The stench lingers on, the Pigeon River Part III
Just so that there are no misunderstanding, most of this post is going to be my recollections and my opinions about the Golden Lotus/Song of the Morning Ranch and the dam that they operate on the Pigeon River.
First of all, I have to correct an error in my previous post “Victory for the Pigeon River! Part II” concerning the history of the dam. It has been widely reported that the dam was originally built by the owners of the Lansing Club, however, further research has shown that the dam actually precedes the hunt club days and was built by the Cornwall Lumber Company to make it easier to float logs down the Pigeon during the lumber era. That’s what I get for trusting newspaper articles, but I wasn’t alive at the turn of the last century to know that.
Anyway, you can read the previous post for a history of the dam, or I’ll do a short one here. It was originally an earthen and log dam built to float logs downstream. After the Lansing Club purchased the property they maintained the dam and the pond above it. In May of 1957, a heavy rainfall washed part of the earthen dam out, releasing sediment from behind the dam and resulted in a minor fish-kill down river from the dam. The dam was reconstructed using concrete to repair the damage. In 1970, Golden Lotus/Song of the Morning purchased the land and the dam and set up a yoga retreat on the property. In 1984, and again in 2008, Golden Lotus/Song of the Morning erred in their operation of the dam, causing two more massive fish-kills in the Pigeon River.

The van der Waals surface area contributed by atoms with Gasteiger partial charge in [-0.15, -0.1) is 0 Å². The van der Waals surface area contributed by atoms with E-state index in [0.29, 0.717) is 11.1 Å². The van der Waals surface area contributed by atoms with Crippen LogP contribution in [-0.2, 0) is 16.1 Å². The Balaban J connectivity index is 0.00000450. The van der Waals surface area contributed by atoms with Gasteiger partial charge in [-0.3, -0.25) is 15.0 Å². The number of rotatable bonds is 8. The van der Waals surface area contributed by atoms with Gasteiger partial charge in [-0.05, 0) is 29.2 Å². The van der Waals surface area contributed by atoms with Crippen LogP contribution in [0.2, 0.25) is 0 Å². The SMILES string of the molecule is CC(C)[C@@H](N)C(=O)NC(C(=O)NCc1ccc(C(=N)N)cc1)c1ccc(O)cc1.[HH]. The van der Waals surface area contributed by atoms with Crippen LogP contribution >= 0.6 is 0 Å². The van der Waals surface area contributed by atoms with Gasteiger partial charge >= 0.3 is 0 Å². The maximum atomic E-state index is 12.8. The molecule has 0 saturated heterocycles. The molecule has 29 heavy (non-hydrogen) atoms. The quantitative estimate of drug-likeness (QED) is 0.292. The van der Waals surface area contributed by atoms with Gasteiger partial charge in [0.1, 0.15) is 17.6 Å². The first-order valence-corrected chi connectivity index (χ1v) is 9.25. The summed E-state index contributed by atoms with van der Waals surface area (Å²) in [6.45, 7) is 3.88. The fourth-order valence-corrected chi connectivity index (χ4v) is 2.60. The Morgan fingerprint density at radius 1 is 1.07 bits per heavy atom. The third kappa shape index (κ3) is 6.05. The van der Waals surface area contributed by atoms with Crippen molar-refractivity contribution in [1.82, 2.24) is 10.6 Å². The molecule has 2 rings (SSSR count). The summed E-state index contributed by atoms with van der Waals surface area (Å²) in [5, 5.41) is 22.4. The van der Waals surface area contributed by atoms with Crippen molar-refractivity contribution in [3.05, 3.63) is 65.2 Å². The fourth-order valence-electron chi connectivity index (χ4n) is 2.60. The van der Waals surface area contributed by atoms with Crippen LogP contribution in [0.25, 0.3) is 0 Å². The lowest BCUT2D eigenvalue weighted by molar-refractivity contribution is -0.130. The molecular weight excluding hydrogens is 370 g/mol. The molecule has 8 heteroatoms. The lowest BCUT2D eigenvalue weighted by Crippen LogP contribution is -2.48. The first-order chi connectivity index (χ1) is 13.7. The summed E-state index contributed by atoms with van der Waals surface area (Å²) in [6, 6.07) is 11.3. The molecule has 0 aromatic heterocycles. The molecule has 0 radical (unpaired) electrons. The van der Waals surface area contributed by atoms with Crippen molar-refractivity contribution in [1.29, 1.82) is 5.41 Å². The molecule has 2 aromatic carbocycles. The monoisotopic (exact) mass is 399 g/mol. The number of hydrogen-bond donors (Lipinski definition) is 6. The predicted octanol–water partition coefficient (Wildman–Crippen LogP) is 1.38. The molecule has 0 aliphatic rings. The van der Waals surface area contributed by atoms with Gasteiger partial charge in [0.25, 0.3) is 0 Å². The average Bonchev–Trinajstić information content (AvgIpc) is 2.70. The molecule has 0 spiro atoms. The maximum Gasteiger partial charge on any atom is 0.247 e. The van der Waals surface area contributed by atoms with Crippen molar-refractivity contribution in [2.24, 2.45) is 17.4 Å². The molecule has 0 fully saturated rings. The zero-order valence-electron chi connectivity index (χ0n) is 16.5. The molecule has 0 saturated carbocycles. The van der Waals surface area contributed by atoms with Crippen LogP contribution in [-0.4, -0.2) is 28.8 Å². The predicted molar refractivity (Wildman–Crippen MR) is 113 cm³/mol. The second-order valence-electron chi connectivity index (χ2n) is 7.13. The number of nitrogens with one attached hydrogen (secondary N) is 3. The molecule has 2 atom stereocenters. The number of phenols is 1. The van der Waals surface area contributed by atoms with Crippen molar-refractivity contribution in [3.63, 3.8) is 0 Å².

Which was worse? It’s hard to say. The reason for the 1984 incident was that there had been an inspection of the dam, and it was found that work needed to be done on the floodgates to prevent a failure of the dam. The Michigan DNR issued a permit along with a schedule for Golden Lotus/Song of the Morning to slowly release water from behind the dam in a controlled manner as not to cause a release of the sediment trapped above the dam, so that the floodgates could be repaired. As the drawdown began, the lowered water levels in the impoundment exposed acres of the black, organic silt that is the major portion of the sediment to view, and to air. Instead of the idyllic pond that Golden Lotus/Song of the Morning was used to, there were acres of rotting organic silt mudflats that offended senses of the guests that had paid to stay at Golden Lotus/Song of the Morning Ranch.
“Humans need as much consideration as some little goofy fish” J. Oliver Black, the founder of Golden Lotus/Song of the Morning once said while overlooking the dam that has caused so much destruction. “If it weren’t for the DNR, we wouldn’t have had this trouble in the first place”. Taken from the book “Pigeon River Country: a Michigan forest” By Dale Clarke Franz
Richard Armour, the maintenance man for Golden Lotus/Song of the Morning told the real story in the court proceedings that resulted from the 1984 incident. He acted under the orders of J. Oliver Black, otherwise know as Yogacharya Black, and raised the floodgates high enough to perform the repairs, then quickly shut them as soon as he was finished, all under the cover of darkness. This was confirmed by an automated flow gauge operated by the United States Geological Survey just a few miles downstream of the dam.